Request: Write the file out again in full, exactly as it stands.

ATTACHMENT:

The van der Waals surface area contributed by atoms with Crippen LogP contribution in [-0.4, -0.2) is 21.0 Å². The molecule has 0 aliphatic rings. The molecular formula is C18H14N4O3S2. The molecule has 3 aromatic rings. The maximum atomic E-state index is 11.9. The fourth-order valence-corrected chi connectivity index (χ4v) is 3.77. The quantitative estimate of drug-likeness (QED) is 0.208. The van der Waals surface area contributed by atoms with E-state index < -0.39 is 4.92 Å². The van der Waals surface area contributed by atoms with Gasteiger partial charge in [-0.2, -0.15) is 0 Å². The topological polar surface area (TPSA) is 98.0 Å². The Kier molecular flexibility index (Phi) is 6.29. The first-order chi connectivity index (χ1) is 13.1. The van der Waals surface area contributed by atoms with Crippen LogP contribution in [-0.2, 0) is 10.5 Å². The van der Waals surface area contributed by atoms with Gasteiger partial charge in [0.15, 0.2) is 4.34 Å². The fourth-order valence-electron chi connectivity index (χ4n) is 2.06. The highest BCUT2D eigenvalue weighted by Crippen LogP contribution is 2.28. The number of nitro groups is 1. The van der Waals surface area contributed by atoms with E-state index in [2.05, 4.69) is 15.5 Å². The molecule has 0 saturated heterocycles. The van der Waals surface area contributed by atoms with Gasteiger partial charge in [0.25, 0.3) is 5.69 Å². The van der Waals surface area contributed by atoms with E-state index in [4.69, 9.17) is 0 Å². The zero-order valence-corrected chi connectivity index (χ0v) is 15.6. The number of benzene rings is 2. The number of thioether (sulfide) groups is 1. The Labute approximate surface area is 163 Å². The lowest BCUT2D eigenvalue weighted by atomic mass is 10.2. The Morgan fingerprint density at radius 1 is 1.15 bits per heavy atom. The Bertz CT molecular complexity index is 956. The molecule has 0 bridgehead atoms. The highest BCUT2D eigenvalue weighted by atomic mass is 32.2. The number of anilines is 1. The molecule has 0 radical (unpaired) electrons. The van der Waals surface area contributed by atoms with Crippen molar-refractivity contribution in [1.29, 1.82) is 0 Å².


The van der Waals surface area contributed by atoms with Crippen LogP contribution in [-0.4, -0.2) is 21.0 Å². The molecule has 0 aliphatic rings. The molecular formula is C18H14N4O3S2. The molecule has 3 aromatic rings. The maximum atomic E-state index is 11.9. The fourth-order valence-corrected chi connectivity index (χ4v) is 3.77. The quantitative estimate of drug-likeness (QED) is 0.208. The van der Waals surface area contributed by atoms with E-state index < -0.39 is 4.92 Å². The van der Waals surface area contributed by atoms with Gasteiger partial charge in [-0.2, -0.15) is 0 Å². The topological polar surface area (TPSA) is 98.0 Å². The Kier molecular flexibility index (Phi) is 6.29. The first-order chi connectivity index (χ1) is 13.1. The van der Waals surface area contributed by atoms with Crippen LogP contribution in [-0.2, 0) is 10.5 Å². The van der Waals surface area contributed by atoms with Gasteiger partial charge in [0.15, 0.2) is 4.34 Å². The fourth-order valence-electron chi connectivity index (χ4n) is 2.06. The highest BCUT2D eigenvalue weighted by Crippen LogP contribution is 2.28. The number of nitro groups is 1. The van der Waals surface area contributed by atoms with E-state index in [2.05, 4.69) is 15.5 Å². The molecule has 0 saturated heterocycles. The van der Waals surface area contributed by atoms with Gasteiger partial charge in [0.25, 0.3) is 5.69 Å². The van der Waals surface area contributed by atoms with E-state index in [4.69, 9.17) is 0 Å². The zero-order valence-corrected chi connectivity index (χ0v) is 15.6. The number of benzene rings is 2. The number of thioether (sulfide) groups is 1. The Labute approximate surface area is 163 Å². The lowest BCUT2D eigenvalue weighted by atomic mass is 10.2. The Morgan fingerprint density at radius 1 is 1.15 bits per heavy atom. The Bertz CT molecular complexity index is 956. The molecule has 0 bridgehead atoms. The highest BCUT2D eigenvalue weighted by atomic mass is 32.2. The number of anilines is 1. The molecule has 0 radical (unpaired) electrons. The van der Waals surface area contributed by atoms with Crippen molar-refractivity contribution in [1.29, 1.82) is 0 Å².